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Flashes & Floaters

Are Your Eye Flashes & Eye Floaters Normal?

What Are Eye Flashes & Floaters?

Most people experience eye flashes and floaters at some point in their lives. As we grow older, it is more common to experience floaters and flashes as the vitreous gel changes with age, gradually pulling away from the inside surface of the eye. While these are considered normal in many cases, they could also be a sign of retinal disease. The doctors at Rock Hill Eye Center encourage you to tell your eye care provider if you experience any of these symptoms.

Eye Flashes

When the vitreous gel pulls on the retina, you may see what look like flashing lights or lightning streaks. These are called flashes. You may have experienced this same sensation if you’ve ever seen “stars” after having been hit in the eye. The flashes of light can appear off and on for several weeks or months.

Eye Floaters

You may sometimes see small specks or clouds moving in your field of vision. These are called floaters. You can often see them when looking at a plain background, like a blank wall or blue sky. Floaters are actually tiny clumps of cells or material inside the vitreous, the clear, gel-like fluid that fills the inside of your eye.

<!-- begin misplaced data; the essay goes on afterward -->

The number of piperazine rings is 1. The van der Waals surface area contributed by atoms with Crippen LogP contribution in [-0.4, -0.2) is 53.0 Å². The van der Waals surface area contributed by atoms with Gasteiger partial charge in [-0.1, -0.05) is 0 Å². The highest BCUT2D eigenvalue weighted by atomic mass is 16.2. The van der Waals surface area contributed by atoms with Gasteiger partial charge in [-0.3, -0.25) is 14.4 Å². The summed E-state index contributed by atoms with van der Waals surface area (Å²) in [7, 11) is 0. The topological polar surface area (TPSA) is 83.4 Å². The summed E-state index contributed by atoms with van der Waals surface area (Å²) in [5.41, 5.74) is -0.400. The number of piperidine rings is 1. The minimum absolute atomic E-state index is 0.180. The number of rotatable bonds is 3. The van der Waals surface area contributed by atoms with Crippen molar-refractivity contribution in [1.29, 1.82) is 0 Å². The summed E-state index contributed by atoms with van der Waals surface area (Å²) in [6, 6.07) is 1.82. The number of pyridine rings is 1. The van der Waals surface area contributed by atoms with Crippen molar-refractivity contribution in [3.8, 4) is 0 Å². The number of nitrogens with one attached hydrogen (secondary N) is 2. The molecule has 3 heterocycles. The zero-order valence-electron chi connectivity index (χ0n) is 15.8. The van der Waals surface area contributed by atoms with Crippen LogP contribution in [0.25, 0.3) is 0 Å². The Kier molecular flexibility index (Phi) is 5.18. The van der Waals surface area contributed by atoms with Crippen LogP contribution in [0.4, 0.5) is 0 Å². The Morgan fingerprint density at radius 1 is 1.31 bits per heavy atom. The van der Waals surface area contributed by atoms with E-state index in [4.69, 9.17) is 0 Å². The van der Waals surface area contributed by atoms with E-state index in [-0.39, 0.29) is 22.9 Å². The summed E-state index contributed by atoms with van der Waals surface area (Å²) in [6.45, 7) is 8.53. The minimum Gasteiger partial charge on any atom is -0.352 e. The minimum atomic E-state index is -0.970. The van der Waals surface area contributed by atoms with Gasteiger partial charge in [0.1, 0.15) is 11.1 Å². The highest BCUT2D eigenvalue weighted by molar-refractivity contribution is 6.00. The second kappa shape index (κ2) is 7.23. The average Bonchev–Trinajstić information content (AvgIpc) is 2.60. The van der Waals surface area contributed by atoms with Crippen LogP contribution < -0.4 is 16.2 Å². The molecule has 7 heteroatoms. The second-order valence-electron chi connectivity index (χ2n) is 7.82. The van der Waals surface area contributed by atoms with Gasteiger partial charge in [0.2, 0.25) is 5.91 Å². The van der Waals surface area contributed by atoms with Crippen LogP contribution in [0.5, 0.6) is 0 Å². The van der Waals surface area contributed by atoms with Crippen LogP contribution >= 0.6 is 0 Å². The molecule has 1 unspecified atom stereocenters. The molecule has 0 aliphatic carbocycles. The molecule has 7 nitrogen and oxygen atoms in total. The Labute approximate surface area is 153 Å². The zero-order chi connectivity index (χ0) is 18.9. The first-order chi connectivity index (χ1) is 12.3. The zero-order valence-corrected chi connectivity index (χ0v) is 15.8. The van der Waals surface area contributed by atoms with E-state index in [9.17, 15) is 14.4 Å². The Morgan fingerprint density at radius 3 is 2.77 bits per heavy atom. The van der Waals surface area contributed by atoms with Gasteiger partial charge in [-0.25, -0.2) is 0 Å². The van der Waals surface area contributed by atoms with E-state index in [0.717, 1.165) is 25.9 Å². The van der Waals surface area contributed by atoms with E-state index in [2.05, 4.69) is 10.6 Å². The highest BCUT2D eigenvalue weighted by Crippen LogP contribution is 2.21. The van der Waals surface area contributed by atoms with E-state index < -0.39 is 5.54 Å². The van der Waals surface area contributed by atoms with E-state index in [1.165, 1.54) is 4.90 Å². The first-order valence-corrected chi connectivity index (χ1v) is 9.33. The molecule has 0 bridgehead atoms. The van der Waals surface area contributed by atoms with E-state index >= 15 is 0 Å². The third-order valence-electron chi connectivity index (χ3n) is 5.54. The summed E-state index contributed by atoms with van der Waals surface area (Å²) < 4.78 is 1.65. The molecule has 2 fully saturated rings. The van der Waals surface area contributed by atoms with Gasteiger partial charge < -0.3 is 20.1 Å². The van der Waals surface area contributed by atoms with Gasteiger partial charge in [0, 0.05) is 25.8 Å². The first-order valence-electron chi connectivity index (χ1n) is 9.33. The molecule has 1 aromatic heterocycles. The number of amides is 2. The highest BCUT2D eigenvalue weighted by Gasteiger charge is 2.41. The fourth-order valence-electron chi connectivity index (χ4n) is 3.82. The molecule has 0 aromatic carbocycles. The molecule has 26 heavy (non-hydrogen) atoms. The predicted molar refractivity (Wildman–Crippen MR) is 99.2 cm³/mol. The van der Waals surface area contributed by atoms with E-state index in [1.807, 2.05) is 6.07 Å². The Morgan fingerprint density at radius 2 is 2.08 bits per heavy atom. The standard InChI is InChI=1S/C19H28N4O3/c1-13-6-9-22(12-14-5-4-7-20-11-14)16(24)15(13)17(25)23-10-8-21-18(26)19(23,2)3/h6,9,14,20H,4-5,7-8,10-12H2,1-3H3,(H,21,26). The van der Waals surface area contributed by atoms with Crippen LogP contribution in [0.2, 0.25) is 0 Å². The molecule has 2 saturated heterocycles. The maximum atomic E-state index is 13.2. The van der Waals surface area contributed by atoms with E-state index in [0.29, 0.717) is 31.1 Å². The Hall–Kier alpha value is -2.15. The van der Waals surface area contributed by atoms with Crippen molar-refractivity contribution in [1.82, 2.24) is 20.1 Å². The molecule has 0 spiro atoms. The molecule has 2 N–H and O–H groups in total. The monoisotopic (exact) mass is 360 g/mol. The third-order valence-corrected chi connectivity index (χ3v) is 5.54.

While these objects look like they are in front of your eye, they are actually floating inside it. What you see are the shadows they cast on the retina, the layer of cells lining the back of the eye that senses light and allows you to see. Floaters can appear as different shapes, such as little dots, circles, lines, clouds, or cobwebs.

Information

Additional Retina Services

General Information

A healthy, intact retina is key to clear vision. Unfortunately, many people suffer from retinal diseases and don’t even realize it. Our ophthalmologist at Rock Hill Eye Center will examine your eyes and watch for any signs of these problems.

Diabetic Retinopathy

Diabetic retinopathy is an eye condition that occurs in people with diabetes. This retinal disease affects the blood vessels in the eye and can cause permanent vision loss. If you have diabetes, be aware of this condition and be sure to visit an ophthalmologist for care.

Age Related Degeneration

Macular degeneration is a breakdown of the part of your retina that controls your central vision. The most common cause of this retinal disease is aging. Learn about the two major types of macular degeneration and why seeing an ophthalmologist is so important.

Retinal Tear / Detachment

Not all eye conditions require immediate treatment—but a torn or detached retina does. If you’ve suffered a blow to the eye, visit an ophthalmologist as quickly as possible for an exam. It could save your vision.

Plaquenil Eye Exams

We perform different tests to detect retinal damage due to Plaquenil medication.